Page last updated at 13:38 GMT, Tuesday, 20 October 2009 14:38 UK

Huge kelpie canal plan 'improved'

Artists impression Helix project
The giant equine sculptures, measuring about 100 feet, will face towards the south east

Designers behind a project to create a giant horse head boat lift and extend the Forth and Clyde Canal have revealed changes to their original plans.

A new culvert will be built to take the canal under the M9 motorway and into a specially-constructed turning pool where the lift will be positioned.

The change will see the 100-foot sculptures, known as kelpies, face towards the south east.

Work on the development, known as the Helix project, will begin next year.

The equine sculptures, based on the mythical Scottish legend of water-based spirits or kelpies, have been designed by Andy Scott.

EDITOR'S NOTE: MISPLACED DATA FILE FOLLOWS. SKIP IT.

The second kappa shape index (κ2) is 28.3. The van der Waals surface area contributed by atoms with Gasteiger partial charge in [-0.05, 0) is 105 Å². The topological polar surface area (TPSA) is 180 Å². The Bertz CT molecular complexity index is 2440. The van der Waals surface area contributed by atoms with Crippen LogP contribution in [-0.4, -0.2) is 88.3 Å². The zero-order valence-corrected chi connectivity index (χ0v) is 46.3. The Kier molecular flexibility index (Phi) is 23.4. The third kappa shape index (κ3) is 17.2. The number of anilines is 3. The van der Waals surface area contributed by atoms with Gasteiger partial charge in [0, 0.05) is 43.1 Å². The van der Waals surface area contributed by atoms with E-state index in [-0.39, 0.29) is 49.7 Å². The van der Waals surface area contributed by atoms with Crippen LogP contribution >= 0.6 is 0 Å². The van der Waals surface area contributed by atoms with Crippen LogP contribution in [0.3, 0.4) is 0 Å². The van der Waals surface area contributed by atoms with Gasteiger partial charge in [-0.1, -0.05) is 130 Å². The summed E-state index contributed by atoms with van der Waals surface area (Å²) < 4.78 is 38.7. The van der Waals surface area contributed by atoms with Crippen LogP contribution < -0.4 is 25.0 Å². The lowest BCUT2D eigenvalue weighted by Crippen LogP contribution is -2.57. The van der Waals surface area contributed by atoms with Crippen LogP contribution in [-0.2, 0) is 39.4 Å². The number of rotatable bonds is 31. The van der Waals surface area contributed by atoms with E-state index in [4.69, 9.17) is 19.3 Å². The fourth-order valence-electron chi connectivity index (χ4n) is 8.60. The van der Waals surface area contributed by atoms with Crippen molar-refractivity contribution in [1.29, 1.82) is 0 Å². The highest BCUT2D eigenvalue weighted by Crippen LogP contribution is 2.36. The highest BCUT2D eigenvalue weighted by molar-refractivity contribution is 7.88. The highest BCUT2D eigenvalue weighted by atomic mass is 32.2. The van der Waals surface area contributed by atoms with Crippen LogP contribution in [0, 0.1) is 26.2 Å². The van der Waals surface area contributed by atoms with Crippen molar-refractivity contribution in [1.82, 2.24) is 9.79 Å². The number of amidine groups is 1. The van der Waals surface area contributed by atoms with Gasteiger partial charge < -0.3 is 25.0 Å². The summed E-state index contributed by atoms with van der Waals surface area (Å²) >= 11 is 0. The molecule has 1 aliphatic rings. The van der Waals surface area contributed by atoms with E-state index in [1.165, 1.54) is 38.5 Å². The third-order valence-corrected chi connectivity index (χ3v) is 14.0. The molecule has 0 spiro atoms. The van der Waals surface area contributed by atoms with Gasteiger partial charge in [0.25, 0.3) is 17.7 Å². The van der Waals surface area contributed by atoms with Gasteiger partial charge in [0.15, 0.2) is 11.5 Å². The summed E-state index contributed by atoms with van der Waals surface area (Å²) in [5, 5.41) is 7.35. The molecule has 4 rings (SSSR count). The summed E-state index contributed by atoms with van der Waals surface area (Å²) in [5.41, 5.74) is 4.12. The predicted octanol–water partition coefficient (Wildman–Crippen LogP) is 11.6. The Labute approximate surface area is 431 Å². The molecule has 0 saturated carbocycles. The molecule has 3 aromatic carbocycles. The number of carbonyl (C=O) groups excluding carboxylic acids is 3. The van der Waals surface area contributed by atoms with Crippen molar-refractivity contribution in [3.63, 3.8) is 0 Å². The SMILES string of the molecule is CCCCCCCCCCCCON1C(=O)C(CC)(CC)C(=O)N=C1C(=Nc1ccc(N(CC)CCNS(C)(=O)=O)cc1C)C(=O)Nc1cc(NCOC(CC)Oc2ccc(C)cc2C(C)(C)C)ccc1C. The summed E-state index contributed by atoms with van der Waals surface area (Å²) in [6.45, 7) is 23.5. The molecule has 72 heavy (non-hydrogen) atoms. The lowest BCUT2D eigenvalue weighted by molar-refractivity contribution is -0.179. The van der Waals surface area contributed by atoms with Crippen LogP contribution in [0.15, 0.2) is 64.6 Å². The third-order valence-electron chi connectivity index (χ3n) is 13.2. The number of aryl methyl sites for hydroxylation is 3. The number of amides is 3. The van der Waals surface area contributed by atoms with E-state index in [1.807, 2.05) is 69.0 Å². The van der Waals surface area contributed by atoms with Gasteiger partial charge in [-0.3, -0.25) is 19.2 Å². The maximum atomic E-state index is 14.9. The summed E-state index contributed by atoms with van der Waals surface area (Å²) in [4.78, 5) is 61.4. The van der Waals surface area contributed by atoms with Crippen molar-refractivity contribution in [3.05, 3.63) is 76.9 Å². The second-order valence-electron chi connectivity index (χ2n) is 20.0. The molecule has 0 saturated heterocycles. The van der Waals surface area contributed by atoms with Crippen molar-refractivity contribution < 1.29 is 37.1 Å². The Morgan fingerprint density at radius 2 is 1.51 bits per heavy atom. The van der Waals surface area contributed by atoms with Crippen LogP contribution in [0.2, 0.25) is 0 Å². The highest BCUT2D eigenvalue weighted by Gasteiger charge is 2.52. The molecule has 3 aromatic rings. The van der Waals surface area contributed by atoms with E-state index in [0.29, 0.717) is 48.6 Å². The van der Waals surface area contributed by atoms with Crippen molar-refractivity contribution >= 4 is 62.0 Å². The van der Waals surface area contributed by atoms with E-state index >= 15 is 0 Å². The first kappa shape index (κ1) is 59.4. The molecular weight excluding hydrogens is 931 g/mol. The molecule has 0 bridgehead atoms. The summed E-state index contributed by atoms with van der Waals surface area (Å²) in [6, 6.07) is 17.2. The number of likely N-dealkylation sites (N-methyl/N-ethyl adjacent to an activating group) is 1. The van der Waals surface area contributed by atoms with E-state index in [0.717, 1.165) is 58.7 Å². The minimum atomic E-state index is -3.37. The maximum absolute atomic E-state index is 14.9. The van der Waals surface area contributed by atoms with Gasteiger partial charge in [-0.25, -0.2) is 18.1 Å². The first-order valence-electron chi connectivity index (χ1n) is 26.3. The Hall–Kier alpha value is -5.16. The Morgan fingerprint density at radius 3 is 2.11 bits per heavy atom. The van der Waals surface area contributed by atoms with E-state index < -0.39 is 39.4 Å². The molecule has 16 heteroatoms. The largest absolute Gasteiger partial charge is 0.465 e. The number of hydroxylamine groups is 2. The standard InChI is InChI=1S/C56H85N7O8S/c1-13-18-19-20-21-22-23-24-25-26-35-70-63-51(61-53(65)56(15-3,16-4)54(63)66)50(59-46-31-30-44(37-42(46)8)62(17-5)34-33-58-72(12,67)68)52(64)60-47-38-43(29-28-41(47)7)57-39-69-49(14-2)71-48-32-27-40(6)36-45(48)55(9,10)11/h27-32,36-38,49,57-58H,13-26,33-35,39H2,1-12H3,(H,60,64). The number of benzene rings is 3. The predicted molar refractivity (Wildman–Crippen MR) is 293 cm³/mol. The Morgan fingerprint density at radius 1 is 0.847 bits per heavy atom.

They will be positioned near canal Lock 2 to link directly into the existing Carron mooring basin where one of the kelpies will move to displace the water required to operate the canal lock.

'Originally envisaged'

The completed project will also see 750,000 new trees planted around the site and 34kms of paths and cycle tracks created.

The scheme, co-ordinated in partnership with Falkirk Council, British Waterways and the Central Scotland Forest Trust, aims to transform 300 hectares of unused land between Falkirk and Grangemouth.

Helix Trust chief executive, Colin Armstrong, said the design changes were a marked improvement on the original plans.

He said: "These are exciting times for everyone involved in The Helix.

"The vital months spent refining our canal options have delivered an even better outcome than originally envisaged.

"We will now be moving full steam ahead to obtain the necessary planning permissions.

"We look forward to engaging with the local community over the coming months as we build towards initial works in the first half of 2010."

The Helix project is part of the My Future's in Falkirk scheme which aims to create up to 4,250 new jobs and generate £50m a year for the local economy by 2012.

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